This week will see Amsterdam Dance Event return for its annual edition – the celebrated event has become a staple of the creative arts calendar showcasing a variety of talks, exhibitions, performances, parties, club nights and beyond. It is a chance for industry professionals to gather and reflect on the notion of progress within the creative sector, challenging boundaries and creating networks which might inspire collaboration in the future.
This year the event has placed significant prominence on the integration of the art and design community as part of the events’ programme. A wide variety of multi disciplinary artists and musicians will collaborate to showcase innovative new projects and discuss key areas of growth.
So, why do you feel it is important to integrate art and design into a festival predominantly focussed on music?
Portrait XO: “Although I started as an artist in music (from classical piano training to teaching myself how to produce), visuals have always been just as important to me to achieve full expression of whatever it is that I want to communicate to enhance my music. I think the future of creative expression is becoming more transdisciplinary especially with the boom of creative AI tools that’s opening all kinds of multimodal approaches to expressing ourselves in new ways. Everything is moving so insanely fast with new methods and approaches constantly being published, too fast to keep up. Open source culture of creative coders and artists are pushing boundaries to new heights by challenging whatever it is that we ever thought was possible at this intersection of human-machine co-creation. From synthesizing audio created from text prompts to visuals being converted to audio (and vice versa), the possibilities and combinations to create are not just limitless, but with each new approach that is born, the options available to create from a single new tool offer billions of unique outputs. We are witnessing the most fascinating and overwhelming movement of creative AI art that’s impacting every field of creativity. Things are wild now and it’s just going to keep getting wilder. By the time you finish reading this, there will most likely be hundreds if not thousands of new AI generated art and music with new methods and processes.”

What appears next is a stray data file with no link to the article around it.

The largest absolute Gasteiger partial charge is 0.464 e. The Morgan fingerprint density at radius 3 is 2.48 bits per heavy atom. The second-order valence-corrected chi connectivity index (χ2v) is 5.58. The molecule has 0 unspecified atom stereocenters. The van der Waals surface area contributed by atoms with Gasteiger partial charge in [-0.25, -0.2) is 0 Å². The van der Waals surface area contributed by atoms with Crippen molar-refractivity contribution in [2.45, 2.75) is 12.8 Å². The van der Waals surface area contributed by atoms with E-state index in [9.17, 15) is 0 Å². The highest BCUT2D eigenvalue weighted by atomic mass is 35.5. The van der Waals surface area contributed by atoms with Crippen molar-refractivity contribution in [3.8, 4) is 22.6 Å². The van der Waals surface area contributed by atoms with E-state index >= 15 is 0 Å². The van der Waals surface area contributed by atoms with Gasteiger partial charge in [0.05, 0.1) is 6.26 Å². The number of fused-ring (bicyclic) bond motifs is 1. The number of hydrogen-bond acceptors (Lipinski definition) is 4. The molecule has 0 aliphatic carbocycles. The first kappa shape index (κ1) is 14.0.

Lyzza: “As music is one of the only art forms that is intangible, I feel it’s important to invest into creating visual languages and visual worlds to go alongside it as it might help lower the barrier of entry for people who might not be used to alternative or electronic music. Our eyes are the door to our soul as they say so I feel integrating design or art into a musical festival can leave a bigger impact.”
Natasha Greenhalgh: “I think ultimately when you bring different types of creators, thinkers and makers together that’s when you can really push creative, intellectual and political boundaries. I think it really creates an opportunity to drive innovation. You can create new forms of connectivity through new ways of being and new modes of expression. Yes ADE is focused predominantly on music but it’s also focused on technology and art – when they come together and are given space to kind of bubble and brew you can really create something new, something fresh.
Thomas Haferlach: “I like having a mix of different art forms at a festival because it creates a more immersive experience and attracts a more diverse crowd. I get bored if I’m just listening to music all day. In our digital times, we are consuming and producing all kinds of mixed media. Music is accompanied by visuals, art exhibitions by music, hiphop and street art are connected. The question is how much you want to prioritize the different forms. With the Voodoohop parties in Brazil I was involved in organising we always tried our best to give similar priorities to performance, visual art, and music.”